Articles: Mainboards

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Within the past year ASRock released a lot of very successful Intel Z77 based mainboards. Therefore, we were very excited to get our hands on their Mini-ITX product, especially since its model name doesn’t give away any exciting details other than the Mini-ITX form-factor. ASRock has established a very convenient naming convention for their full-size mainboards, where the models range from Extreme3 to Extreme11 allowing us to determine their positioning quite definitively. As for the positioning of the compact Z77E-ITX, it is pretty hard to outline right away. However, the combination of features allows us to assume that it belongs somewhere in the vicinity of Extreme3 ½, although any full-size ASRock mainboards do have a more powerful voltage regulator.

The design of the ASRock Z77E-ITX is based on a very simple principle. The functionality of this mainboard results from the combination of Intel Z77 chipset functionality and two additional controllers: USB 3.0 and WiFi. They used ASM1042 chip for the USB 3.0 controller, which supports UASP mode unlike the chipset USB 3.0 controller. WiFi is implemented using an additional mini-PCIe card installed into a special onboard slot. This card is built around the Realtek RTL8191SE controller, works in 2.4 GHz range and supports 802.11 b/g/n.

The variety of additional controllers on ASRock Z77E-ITX seems pretty modest, but it is important to remember that we are talking about a Mini-ITX mainboard here, so arranging any number of components conveniently on a PCB of this size is quite a challenge. Nevertheless, ASRock engineers managed to find room not only for the most critical and needed components and ports, but also for USB 2.0 two pin-connectors, one USB 3.0 pin-connector and two infra-red port connectors.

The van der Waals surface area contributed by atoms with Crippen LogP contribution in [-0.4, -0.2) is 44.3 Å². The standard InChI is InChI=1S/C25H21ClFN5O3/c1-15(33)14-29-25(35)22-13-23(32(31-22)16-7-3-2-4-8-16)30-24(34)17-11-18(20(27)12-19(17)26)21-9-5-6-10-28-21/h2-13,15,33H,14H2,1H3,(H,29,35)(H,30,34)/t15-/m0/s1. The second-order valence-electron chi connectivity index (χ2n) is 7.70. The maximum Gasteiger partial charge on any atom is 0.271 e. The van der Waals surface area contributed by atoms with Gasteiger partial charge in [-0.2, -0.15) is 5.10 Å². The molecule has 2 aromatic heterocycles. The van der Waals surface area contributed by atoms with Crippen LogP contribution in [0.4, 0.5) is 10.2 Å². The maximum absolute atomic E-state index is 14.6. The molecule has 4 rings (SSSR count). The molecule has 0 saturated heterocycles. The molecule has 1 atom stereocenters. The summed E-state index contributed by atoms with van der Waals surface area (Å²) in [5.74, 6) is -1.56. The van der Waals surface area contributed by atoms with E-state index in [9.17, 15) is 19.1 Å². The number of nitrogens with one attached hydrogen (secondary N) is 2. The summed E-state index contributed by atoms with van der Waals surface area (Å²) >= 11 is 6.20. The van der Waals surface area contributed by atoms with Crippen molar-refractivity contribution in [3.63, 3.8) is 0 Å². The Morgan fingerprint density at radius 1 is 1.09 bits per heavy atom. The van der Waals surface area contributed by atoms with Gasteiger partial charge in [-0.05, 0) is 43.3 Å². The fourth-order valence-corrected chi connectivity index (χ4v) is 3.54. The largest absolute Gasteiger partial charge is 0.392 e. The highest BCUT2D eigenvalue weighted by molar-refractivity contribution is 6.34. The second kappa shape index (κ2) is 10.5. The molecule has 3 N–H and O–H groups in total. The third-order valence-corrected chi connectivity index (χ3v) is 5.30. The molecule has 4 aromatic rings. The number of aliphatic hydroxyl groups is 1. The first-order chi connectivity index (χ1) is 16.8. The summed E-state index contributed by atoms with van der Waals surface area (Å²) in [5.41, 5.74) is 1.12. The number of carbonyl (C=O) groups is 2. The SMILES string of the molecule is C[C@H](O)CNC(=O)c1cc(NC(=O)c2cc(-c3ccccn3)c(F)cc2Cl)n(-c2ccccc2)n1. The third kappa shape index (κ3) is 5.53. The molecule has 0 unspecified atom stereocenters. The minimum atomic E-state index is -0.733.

The number of SATA ports has been brought down to four: two of them work as 6 Gbps and two – as 3 Gbps. The two remaining ports supported by the Z77 chipset also didn’t go to waste. One of them has been laid out on the back panel, while the other became an mSATA slot. Since there was not enough room on the front of the mainboard, they moved this slot to the bottom side of the Z77E-ITX mainboard, which was a very smart move.

However, ASRock engineers did miss one thing. If you are using an mSATA SSD, it should be secured in place with a special screw. For example, the ASRock mainboard clearly has a special stand with the threading for this screw in it, but unfortunately, there was no screw included with the mainboard accessories. And this is actually a problem, because a screw like that is usually not included with the mSATA SSDs. So, if you are planning to use a compact drive with your Z77E-ITX mainboard, you may end up figuring out how to resolve the missing-screw issue on your own.

Since the mSATA slot is located on the reverse side of the PCB, it becomes perfectly clear that the front side of the PCB is literally packed with components. And we also have to admit that the components layout is not particularly convenient in this case. LGA 1155 socket has been moved too close to the PCI Express x16 slot, which means we can never use any of the powerful processor air-coolers. The best you can do is use a mini-tower with an 80 mm or a 92 mm fan. Moreover, when you are installing the cooler, you will have to keep an eye on the shape and positioning of the retention plate. Numerous SMD components on the back of the Z77E-ITX PCB as well as the mSATA slot pose serious obstacles for high-performance coolers with massive bakplates. Therefore, you are better off with a cooler that doesn’t have a backplate and uses plastic push-pin retention.

However, ASRock engineers do position their mainboard as a solution for computer enthusiasts. The clear indication of this intent is the use of a six-phase digital processor voltage regulator, which can be subjected to meticulous fine-tuning, including multi-step load-line calibration, and uses only high-quality electronic components. Namely, it is built with Japanese polymer solid state capacitors and has DrMOS chips for transistors. The voltage regulator is cooled by a very simple heatsink with a spring-screw retention, but this proves to be more than sufficient. The voltage regulator operates at comfortable temperatures.